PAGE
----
It has the makings of a great screenplay: As the future of an entire industry hangs in the balance, the ultimate establishment figure — a genius in his fourth decade of domination — goes to battle with a menacing interloper.
That hyperbolic story line has enveloped Steven Spielberg since early last month, when reports surfaced that he planned to propose Oscar rule changes that would block films that are primarily distributed online from competing. “Spielberg: Ban Netflix From Oscars” read one headline.
Right now, the academy rules allow any film that plays for one week in a theater in Los Angeles to compete. They also allow for movies to be available for streaming at the same time that theyre playing in theaters.
The Spielberg vs. Netflix maelstrom became so frenzied, particularly on Twitter, where the director was branded as an out-of-touch crank, that the Justice Department sent an unusual letter to the Academy of Motion Picture Arts and Sciences, warning that changes to its eligibility rules could raise antitrust concerns.
Unbowed, according to some trade news outlets, Spielberg will propose his rule change at an Academy of Motion Picture Arts and Sciences board meeting Tuesday night in Beverly Hills. “The Spielberg-Netflix Showdown” is how IndieWire described the closed-door session in a preview article.
Theres just one catch. Spielberg, 72, will not attend the meeting, much less propose any rule changes. He is not even in town. His schedule has long called for him to be in New York, where rehearsals are underway for his next film project, a remake of “West Side Story,” according to a person who works for him, who spoke on the condition of anonymity to discuss his private itinerary.
In fact, Spielbergs animosity toward Netflix appears to have been acutely overstated.
Spielberg has been publicly silent through all of it. But inside his company, Amblin Entertainment, Spielberg has expressed frustration with the way his views about streaming have recently been characterized in the news media, according to two people close to him, who spoke on the condition of anonymity to maintain their relationship. Yes, he believes that theater owners, streaming services and traditional studios need to come together to figure out a way to protect what he likes to call the “motion picture theatrical art form.” If the academy were to come up with a reasonable way to ensure that only films with robust theatrical releases are eligible for Oscars, there is a strong chance he would vote for it, the people said.
But a geriatric Luddite who wants to kill Netflix?
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His primary beef is not with Netflix, according to the people close to him. Rather, he is frustrated that exhibitors have been unwilling to compromise. The multiplex chains have fought off any effort to shorten the exclusive period they get to play films of any genre, which is currently about 90 days. In January, after “Roma” was nominated for the best picture Oscar, Spielberg even called AMC and Regal, the largest theater companies, and implored them to play the Netflix film even though it was already available online. They refused.
He has a Netflix account and binge-watches the services original programming — some of which Amblin helps produce, including “The Haunting of Hill House.” (Amblin also has series in the works for three other streaming services: “Cortes and Moctezuma” for Amazon, “Amazing Stories” for Apple and a reboot of “Animaniacs” for Hulu.)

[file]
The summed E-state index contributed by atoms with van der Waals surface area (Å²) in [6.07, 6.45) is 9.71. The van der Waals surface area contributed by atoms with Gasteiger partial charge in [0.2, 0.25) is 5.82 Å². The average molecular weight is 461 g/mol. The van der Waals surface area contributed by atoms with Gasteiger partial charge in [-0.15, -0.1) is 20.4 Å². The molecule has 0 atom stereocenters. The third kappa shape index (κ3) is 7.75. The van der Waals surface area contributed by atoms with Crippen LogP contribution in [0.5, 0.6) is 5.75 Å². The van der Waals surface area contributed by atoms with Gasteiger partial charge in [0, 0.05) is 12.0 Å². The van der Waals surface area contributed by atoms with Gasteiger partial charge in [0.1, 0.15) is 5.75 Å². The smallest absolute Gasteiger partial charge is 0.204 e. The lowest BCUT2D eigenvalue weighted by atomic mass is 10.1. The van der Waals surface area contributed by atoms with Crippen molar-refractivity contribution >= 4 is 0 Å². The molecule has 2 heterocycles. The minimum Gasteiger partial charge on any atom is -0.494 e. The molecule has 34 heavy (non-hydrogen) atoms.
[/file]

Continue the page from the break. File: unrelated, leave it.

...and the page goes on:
“I want people to find their entertainment in any form or fashion that suits them,” Spielberg said in an email in response to queries from The New York Times. “Big screen, small screen — what really matters to me is a great story and everyone should have access to great stories.
“However, I feel people need to have the opportunity to leave the safe and familiar of their lives and go to a place where they can sit in the company of others and have a shared experience — cry together, laugh together, be afraid together — so that when its over, they might feel a little less like strangers. I want to see the survival of movie theaters. I want the theatrical experience to remain relevant in our culture.”
Spielberg, who swings between serious dramas (“The Color Purple,” “Schindlers List”) and big-budget fantasies (“Jurassic Park,” “Ready Player One”), appears to recognize that more is at stake at this moment in Hollywood than awards eligibility. As streaming services proliferate — Disney will roll out its offering Nov. 12, with Apple, WarnerMedia and Comcast not far behind — movie theaters could become even more reliant on superheroes, sequels and remakes.
Could there soon come a day where popcorn movies like “Indiana Jones and the Kingdom of the Crystal Skull” arrive in theaters but more sober films like “Lincoln” go directly to a streaming service? Its not a far-fetched concern given the film industrys current trajectory. Moreover, some important new voices whose work has emerged on Netflix — Dee Rees (“Mudbound”), Cary Joji Fukunaga (“Beasts of No Nation”) — have had their films excluded from theaters because the streaming service and the multiplex chains have been at loggerheads.
Asked at a recent convention for movie theater operators whether he would consider reducing the 90-day period of exclusivity for certain film genres, Adam Aron, the chief executive of AMC, responded by saying: “Shocking as it may be, its better not to have those negotiations in the pages of The New York Times. Having said that, AMC has a willingness to consider alternatives to the current status quo — if, and its a big if, underline it with a red Sharpie — any change would benefit the shareholders of AMC.”
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